Shares in British Gas parent company Centrica have plummeted by around 16 percent to a 14-year low in the firm's biggest one-day stock market fall in 20 years, after losing 823,000 customers in just four months — almost six percent of the firm's domestic clientele.
The shock loss at the UK's biggest energy supplier was revealed in a profit warning issued November 23, which cautioned shareholders earnings per share would be a fifth below market consensus.
The customers were lost between July and October, with 150,000 leaving after the company hiked prices in September alone. Elsewhere, 650,000 accounts were lost as a result of so-called "collective switching" — large groups of households joining forces to get an optimal deal with a new provider.
Despite the mass departure, the company remains the UK's consumer energy market leader, with 13.1 million accounts in total — although stiff sectoral competition means the company will only break even in 2017. Analysts originally projected a profit of US$50 million.
The company's stock fell as much as 18 percent to in early morning trading in London, and is down 42 percent in 2017 — the stock is the worst performer in the 29-member Stoxx 600 Utilities Index, which has gained 7.2 percent in the same period.
It's not merely in the UK the company is struggling — its North American division is suffering "significant downward pressure" on its margins, due to "highly competitive market conditions and low price volatility." Overall, profits are forecasted to plunge 64 percent to US$106 million.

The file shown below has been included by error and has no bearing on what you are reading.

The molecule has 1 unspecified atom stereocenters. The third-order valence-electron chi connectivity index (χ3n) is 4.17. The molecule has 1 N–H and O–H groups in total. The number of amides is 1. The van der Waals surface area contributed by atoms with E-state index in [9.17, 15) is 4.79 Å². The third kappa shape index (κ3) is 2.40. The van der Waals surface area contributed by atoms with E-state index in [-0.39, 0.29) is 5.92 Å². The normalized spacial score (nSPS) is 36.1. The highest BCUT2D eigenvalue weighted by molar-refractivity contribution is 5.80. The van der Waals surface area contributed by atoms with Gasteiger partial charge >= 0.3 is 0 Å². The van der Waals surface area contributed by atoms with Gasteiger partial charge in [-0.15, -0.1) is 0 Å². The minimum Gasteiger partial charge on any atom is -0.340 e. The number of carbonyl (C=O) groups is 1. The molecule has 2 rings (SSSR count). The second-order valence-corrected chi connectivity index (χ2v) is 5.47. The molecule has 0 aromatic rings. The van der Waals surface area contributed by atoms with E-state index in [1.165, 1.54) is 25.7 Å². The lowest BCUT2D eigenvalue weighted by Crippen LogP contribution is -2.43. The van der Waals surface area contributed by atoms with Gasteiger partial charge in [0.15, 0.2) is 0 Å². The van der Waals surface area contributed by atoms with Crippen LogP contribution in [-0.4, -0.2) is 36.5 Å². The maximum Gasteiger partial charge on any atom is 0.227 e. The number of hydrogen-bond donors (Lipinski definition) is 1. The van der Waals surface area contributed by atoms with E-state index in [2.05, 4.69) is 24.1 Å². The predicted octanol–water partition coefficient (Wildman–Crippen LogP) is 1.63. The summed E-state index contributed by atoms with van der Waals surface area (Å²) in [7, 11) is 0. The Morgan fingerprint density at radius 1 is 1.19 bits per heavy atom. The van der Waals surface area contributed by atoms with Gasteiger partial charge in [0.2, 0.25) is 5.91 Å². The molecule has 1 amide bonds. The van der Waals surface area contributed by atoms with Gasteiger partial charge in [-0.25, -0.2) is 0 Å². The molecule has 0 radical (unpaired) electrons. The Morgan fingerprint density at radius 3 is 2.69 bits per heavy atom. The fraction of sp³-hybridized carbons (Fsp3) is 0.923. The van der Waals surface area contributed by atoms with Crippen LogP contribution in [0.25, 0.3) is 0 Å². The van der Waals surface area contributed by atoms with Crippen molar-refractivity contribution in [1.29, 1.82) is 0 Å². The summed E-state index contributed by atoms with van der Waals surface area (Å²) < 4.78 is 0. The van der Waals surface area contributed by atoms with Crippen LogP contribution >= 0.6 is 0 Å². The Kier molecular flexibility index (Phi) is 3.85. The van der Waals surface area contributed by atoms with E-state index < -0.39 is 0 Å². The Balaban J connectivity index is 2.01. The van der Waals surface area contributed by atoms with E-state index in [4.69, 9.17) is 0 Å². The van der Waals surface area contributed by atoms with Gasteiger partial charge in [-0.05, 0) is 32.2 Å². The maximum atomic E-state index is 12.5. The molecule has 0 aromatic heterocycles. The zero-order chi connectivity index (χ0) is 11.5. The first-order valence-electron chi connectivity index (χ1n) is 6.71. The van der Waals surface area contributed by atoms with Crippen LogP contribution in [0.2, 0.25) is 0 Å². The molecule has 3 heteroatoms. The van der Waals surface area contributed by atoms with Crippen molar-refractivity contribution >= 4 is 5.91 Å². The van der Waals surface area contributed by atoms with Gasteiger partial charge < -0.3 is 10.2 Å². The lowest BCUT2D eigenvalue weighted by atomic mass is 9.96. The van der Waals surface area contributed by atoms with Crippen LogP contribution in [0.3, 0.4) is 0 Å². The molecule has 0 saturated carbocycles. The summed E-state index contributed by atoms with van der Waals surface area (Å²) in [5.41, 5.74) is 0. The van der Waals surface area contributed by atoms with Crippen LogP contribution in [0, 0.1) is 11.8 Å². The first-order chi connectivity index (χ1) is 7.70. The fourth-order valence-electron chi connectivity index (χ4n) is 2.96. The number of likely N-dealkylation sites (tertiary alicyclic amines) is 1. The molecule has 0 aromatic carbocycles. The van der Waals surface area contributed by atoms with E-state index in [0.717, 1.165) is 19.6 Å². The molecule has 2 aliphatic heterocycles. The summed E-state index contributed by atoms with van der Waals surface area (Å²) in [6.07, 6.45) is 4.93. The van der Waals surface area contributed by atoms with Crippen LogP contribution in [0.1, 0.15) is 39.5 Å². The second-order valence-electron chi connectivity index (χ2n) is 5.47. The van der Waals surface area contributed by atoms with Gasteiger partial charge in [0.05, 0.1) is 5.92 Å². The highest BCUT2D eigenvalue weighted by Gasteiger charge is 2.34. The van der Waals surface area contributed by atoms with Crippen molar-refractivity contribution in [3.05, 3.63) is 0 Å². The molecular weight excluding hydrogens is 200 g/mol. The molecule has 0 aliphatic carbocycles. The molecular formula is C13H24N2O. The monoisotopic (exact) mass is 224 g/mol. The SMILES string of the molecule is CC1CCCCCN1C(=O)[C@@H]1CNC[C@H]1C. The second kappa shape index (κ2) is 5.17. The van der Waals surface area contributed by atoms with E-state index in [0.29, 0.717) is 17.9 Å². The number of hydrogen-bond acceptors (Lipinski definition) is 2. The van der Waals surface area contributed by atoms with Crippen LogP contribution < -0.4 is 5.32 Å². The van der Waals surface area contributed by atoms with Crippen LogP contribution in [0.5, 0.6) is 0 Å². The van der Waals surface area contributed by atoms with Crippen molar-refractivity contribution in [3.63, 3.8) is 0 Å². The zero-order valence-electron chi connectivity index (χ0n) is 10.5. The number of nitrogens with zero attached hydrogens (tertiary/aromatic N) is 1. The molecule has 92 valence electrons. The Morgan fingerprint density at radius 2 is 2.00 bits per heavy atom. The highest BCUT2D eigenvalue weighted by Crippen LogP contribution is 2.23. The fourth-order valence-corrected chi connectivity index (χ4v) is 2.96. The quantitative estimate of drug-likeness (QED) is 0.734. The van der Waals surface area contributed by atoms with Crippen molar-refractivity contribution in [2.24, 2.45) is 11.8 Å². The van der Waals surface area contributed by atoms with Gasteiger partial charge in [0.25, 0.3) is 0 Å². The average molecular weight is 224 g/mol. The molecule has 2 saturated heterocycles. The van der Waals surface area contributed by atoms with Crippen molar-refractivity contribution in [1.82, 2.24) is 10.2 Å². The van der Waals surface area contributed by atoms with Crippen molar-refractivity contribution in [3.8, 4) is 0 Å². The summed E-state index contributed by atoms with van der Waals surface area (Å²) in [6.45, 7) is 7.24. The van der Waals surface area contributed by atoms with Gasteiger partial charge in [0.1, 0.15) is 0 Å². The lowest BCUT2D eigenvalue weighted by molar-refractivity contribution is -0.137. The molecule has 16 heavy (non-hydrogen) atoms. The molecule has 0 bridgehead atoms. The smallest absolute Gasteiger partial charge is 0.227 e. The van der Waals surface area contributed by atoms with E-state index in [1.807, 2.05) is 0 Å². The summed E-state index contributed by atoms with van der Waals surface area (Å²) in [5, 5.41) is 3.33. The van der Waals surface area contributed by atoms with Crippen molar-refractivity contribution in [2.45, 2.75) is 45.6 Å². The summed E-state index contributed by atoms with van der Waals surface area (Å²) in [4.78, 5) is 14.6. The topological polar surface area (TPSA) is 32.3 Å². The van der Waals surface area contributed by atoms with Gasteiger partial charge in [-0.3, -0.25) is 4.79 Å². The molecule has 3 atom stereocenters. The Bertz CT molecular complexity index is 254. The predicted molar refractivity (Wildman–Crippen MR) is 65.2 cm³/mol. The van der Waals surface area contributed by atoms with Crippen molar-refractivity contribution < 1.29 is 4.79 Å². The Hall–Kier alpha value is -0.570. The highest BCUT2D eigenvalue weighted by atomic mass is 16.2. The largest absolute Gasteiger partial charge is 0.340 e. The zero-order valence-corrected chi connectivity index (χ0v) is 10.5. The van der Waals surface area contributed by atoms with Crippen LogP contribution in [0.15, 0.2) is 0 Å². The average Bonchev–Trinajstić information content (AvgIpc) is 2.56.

Ouch! Centrica shares plunge 14% after warning on profits, and losing 823,000 customers since June💡📉 pic.twitter.com/EkaSqHDgkB— Graeme Wearden (@graemewearden) November 23, 2017
Commenting, Centrica chief executive Iain Conn said that while "some aspects" of the firm's delivery in the second half of 2017 had been disappointing, he was "encouraged" by the company's progress in implementing its strategy.
The news follows mere days after Centrica announced it would scrap its controversial standard variable tariff (SVT) for new customers from April 2018, after Prime Minister Theresa May promised to end "rip-off energy prices" by imposing a price cap on SVTs and other default tariffs by 2019.
SVTs are expensive plans customers are moved to when cheaper fixed deals end — the UK Competition and Markets Authority has found consumers were being overcharged by US$1.9 billion annually, a figure Centrica contests.
Labour has long-pushed for an energy price cap, and says the government isn't acting quick enough — the party has pledged to introduce such measures immediately upon taking office.